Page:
It can happen to anyone. And it happened to me.

Starting to feel not like me

I started to feel anxious and disconnected. I found myself feeling lost and alone. I cried easily and a lot. Often I didn’t even know what I was crying about. I started to dread leaving the house and felt strange when I did.

The sticker on the kitchen clock

modern clock on the wall

One of the strangest things I did (that looking back should have raised massive alarm bells if I was in any state of mind to realise) was that I told myself I could get through each day and cope but only until 5.45pm. That was the usual time my husband came home from work. I stuck a little flower sticker on the kitchen clock and would look at it so many times throughout the day, watching the minutes tick by. If, for any reason (a late meeting, a late bus, just life!) my husband hadn’t arrived home by the time the second hand hit that sticker I felt my anxiety rising and would begin to panic.

On the days when my husband came home, even just a few minutes past the sticker, I was a mess. I practically thrust both my baby and toddler at him and crumpled. Often in a sobbing mess on the bedroom floor.

Denying I needed help

I knew that something was wrong. But I couldn’t admit it.

Once I told someone that I was struggling they’d think I was a rubbish mum or was failing. Wouldn’t they?

I didn’t understand why I was feeling like I was feeling. So why would anyone else?

I was also ashamed. Surely it was easier just to try and cope than admit I had a mental health problem?

But I knew I couldn’t carry on, day after day, feeling and acting the way I was. I did my utmost to hide it from the outside world but even that was getting harder to do.

PND recovery: taking the hardest step

At my next appointment with my health visitor (I can’t remember what it was for but it was for my baby really – not me) I burst into tears and opened up about what had been going on.

I was really lucky. My health visitor referred me to Bluebell and I only had to wait until the following week to start counselling.

PND recovery: time to talk

In my first counselling session I mostly just wept.

After holding my feelings in for so long it was like the dam burst and I couldn’t stop crying. But, as the weeks went on, I started to open up and to talk. I can’t explain how good it was to have that space to talk (and cry) freely and honestly, without the fear of upsetting or burdening anyone.

My counsellor helped me really understand my feelings and challenge any thoughts that this was somehow my fault and that I would never get better. The other way it helped was that whenever I struggled on a particular day I could kind of ‘shelve’ my panic, knowing that I only had to wait a few days before I was able to talk and get support to help me through.

The long journey back

Starting talking therapy for PND was not magic or a quick fix. It took a lot of time and a lot of strength. Recovery was definitely not linear. Whenever I felt myself going backwards and starting to struggle again I would panic and think that I’d never get better. But I had to learn to believe that each time I took a step back I knew I had made progress before and so getting back up and fighting again was a little bit easier.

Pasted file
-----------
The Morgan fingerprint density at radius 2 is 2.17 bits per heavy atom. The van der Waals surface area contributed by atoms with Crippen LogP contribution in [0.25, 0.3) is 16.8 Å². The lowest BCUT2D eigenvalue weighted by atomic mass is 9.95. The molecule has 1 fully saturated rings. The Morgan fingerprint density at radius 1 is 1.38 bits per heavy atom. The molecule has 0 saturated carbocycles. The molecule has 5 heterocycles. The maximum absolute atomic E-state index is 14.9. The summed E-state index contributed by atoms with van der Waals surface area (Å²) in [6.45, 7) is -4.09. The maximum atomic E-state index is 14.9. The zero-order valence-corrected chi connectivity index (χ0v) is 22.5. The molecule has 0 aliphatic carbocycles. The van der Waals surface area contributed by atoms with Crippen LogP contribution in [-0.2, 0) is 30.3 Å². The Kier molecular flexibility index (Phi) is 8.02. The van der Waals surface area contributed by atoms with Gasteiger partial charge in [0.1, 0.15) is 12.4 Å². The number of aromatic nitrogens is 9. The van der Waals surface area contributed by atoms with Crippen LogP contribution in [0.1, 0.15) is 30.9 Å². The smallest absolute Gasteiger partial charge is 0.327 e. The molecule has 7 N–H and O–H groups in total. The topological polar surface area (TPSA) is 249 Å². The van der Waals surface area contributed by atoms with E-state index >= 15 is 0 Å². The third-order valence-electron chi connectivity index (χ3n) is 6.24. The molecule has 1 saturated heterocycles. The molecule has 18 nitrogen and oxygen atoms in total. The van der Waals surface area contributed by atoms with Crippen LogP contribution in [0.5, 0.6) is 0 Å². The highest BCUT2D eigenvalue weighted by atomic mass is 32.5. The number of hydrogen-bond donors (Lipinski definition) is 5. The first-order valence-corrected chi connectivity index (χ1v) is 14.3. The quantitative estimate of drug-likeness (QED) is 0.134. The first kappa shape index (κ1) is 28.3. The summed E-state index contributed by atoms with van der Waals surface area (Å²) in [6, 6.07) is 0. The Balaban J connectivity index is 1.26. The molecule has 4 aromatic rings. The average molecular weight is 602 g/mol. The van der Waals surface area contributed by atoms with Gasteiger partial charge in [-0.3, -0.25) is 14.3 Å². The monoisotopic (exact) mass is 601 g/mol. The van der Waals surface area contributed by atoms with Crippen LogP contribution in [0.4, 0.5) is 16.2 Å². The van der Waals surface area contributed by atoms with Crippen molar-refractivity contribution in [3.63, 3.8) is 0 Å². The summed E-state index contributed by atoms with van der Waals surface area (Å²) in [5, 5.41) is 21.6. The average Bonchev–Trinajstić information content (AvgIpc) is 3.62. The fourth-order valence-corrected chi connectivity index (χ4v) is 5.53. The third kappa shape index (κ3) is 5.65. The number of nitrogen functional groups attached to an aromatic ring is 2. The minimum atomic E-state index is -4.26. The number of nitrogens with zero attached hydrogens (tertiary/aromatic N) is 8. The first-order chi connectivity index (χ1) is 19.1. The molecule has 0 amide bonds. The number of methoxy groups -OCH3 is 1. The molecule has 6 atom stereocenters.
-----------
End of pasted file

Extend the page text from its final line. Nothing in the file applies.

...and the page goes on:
Tambourines for my baby: tea and company for me

two women's hands holding cups of coffee

As I began to make progress I joined a baby music group. And that was another important step for my recovery. Which sounds a bit odd. In essence it was a group, where we sang songs together and our babies played little percussion instruments and joined in actions and dances. So far, so lovely. But it was like an oasis for me in my week.

For a start it was a reason to make myself get out of the house each week- however much I wanted to hide. The other mums there were lovely. It took a bit of time but, over the weeks we began to get to know each other better. And shared (warts and all) stories of our births! It’s funny how strong that need was to share those stories. We went from finding out each other’s names to swapping tales of episiotomies and epidurals almost in one breath!

And we soon became able to share the more honest bits about parenting too. Including all the tough bits. And, for the first time since I had my baby, I felt like I was not alone. And that really helped a lot.

Back to being me

Slowly, slowly I began to feel better. And more like me. And when I started to slip and feel wobbly then I found I had the skills to reframe my thoughts and work through them. A year after starting counselling I proudly announced that I was all fixed and ready to leave.

My very lovely and very wise counsellor recognised the fact that I was trying to put a neat timeline on my PND. As if it was something that I could file neatly in a box and tick off. She encouraged me to keep going and only stop talking therapy when I was really ready. That turned out to be a few months later.

Looking after my mental health

Today I am much more aware of my mental health and try to look after it in the same way as I look after my physical health. Probably more, in truth. If I ever notice myself starting to struggle – for me that’s when I start hiding and avoiding people and start to get snappy and tearful over little things – I seek help. Sometimes that’s just talking to a friend. Or making more of an effort to find time for me. It has included having more counselling in tougher times. And I’m no longer ashamed to admit it.

Oh, and those lovely women I met at baby music? They’re still friends to this day. Even though those tiny babies that used to shake their tambourines are now 20 and striding out into the big wide world. We’re meeting next week for one of our infamous ‘pot luck suppers’.

We used to talk about important issues like how to keep a toddler in bed so you can get just five more minutes sleep and why does Miss Rabbit in Peppa Pig have so many jobs. Now we swap tales of how to get your teenagers up so they don’t fritter away their days and how we feel about the latest drama between Liv and Dom in Married At First Sight Australia! You know, the important stuff!